Comparison of the fit and geometry of reconstruction of femoral components of four cemented canine total hip replacement implants

Kurt S. Schulz, Cheri Nielsen, Susan M Stover, Philip H Kass

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8 Citations (Scopus)

Abstract

Objective - To compare fit and geometry of reconstruction of femoral components of 4 canine cemented total hip replacement implants and determine which implants are most compatible with current principles of cemented arthroplasty. Sample Population - Paired femurs from 16 adult mixed-breed dogs. Procedure - Femurs were prepared for femoral stem implantation of either the Bardet, BioMedtrix, Mathys, or Richards II implant. Mediolateral and craniocaudal radiographs were obtained with femoral components in situ. Cross-sectional analysis of implant fit was performed on transected cemented specimens. Computer-aided analyses of digitized images were performed. Results - The Bardet and Richards II implants reconstructed the original femoral head position significantly better than the other 2 implants. None of the implants allowed neutralization of the implant axis in the sagittal plane or were routinely centralized in the femoral canal.The Bardet implant had the smallest minimum distal tip offset in the sagittal plane. Greatest tip to cortex distance was provided by the Richards II implant in the transverse plane and the Mathys implant in the sagittal plane. The thinnest cement mantle regions for all implants were in the central longitudinal third of the femoral stem. Conclusions and Clinical Relevance - The Bardet and BioMedtrix implants had stem design characteristics that were most compatible with principles of cemented stem fixation. None of the implants completely satisfied the theoretically optimal conditions of centralization and neutralization of the femoral stem. Innovative design modifications, therefore, may be needed if these conditions are important to the long-term success of canine total hip replacement. (Am J Vet Res 2000;61:1113-1121).

Original languageEnglish (US)
Pages (from-to)1113-1121
Number of pages9
JournalAmerican Journal of Veterinary Research
Volume61
Issue number9
StatePublished - Sep 2000

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Hip Replacement Arthroplasties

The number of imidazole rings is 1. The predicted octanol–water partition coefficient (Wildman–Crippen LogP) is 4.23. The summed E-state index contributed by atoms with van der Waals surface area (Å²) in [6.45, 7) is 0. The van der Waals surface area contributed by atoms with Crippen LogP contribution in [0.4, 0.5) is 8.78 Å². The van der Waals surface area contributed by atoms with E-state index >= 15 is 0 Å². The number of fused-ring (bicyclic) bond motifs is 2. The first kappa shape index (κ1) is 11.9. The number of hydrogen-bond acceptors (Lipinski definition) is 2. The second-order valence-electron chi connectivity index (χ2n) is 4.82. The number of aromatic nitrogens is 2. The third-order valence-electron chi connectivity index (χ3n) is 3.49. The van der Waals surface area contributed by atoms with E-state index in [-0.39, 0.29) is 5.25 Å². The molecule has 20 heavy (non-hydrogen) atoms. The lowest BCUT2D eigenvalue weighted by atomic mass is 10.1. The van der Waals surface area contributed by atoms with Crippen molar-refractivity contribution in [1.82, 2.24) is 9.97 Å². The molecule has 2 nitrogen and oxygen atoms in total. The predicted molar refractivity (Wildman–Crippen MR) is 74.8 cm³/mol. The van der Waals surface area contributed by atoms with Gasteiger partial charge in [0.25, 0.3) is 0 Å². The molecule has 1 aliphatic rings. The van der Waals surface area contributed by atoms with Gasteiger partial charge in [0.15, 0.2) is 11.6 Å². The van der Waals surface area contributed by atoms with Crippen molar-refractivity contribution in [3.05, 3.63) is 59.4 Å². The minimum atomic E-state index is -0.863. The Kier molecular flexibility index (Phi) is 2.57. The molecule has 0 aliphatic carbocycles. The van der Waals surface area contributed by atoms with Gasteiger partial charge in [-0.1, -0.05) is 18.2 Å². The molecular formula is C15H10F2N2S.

thighs
Thigh
hips
Canidae
dogs
stems
femur
neutralization
Femur
cement
geometry
cross-sectional studies
Arthroplasty
cortex
Cross-Sectional Studies
Dogs
Population

ASJC Scopus subject areas

  • veterinary(all)

Cite this

@article{239c9e64f50c43618d7cbb353c886e2a,
title = "Comparison of the fit and geometry of reconstruction of femoral components of four cemented canine total hip replacement implants",
abstract = "Objective - To compare fit and geometry of reconstruction of femoral components of 4 canine cemented total hip replacement implants and determine which implants are most compatible with current principles of cemented arthroplasty. Sample Population - Paired femurs from 16 adult mixed-breed dogs. Procedure - Femurs were prepared for femoral stem implantation of either the Bardet, BioMedtrix, Mathys, or Richards II implant. Mediolateral and craniocaudal radiographs were obtained with femoral components in situ. Cross-sectional analysis of implant fit was performed on transected cemented specimens. Computer-aided analyses of digitized images were performed. Results - The Bardet and Richards II implants reconstructed the original femoral head position significantly better than the other 2 implants. None of the implants allowed neutralization of the implant axis in the sagittal plane or were routinely centralized in the femoral canal.The Bardet implant had the smallest minimum distal tip offset in the sagittal plane. Greatest tip to cortex distance was provided by the Richards II implant in the transverse plane and the Mathys implant in the sagittal plane. The thinnest cement mantle regions for all implants were in the central longitudinal third of the femoral stem. Conclusions and Clinical Relevance - The Bardet and BioMedtrix implants had stem design characteristics that were most compatible with principles of cemented stem fixation. None of the implants completely satisfied the theoretically optimal conditions of centralization and neutralization of the femoral stem. Innovative design modifications, therefore, may be needed if these conditions are important to the long-term success of canine total hip replacement. (Am J Vet Res 2000;61:1113-1121).",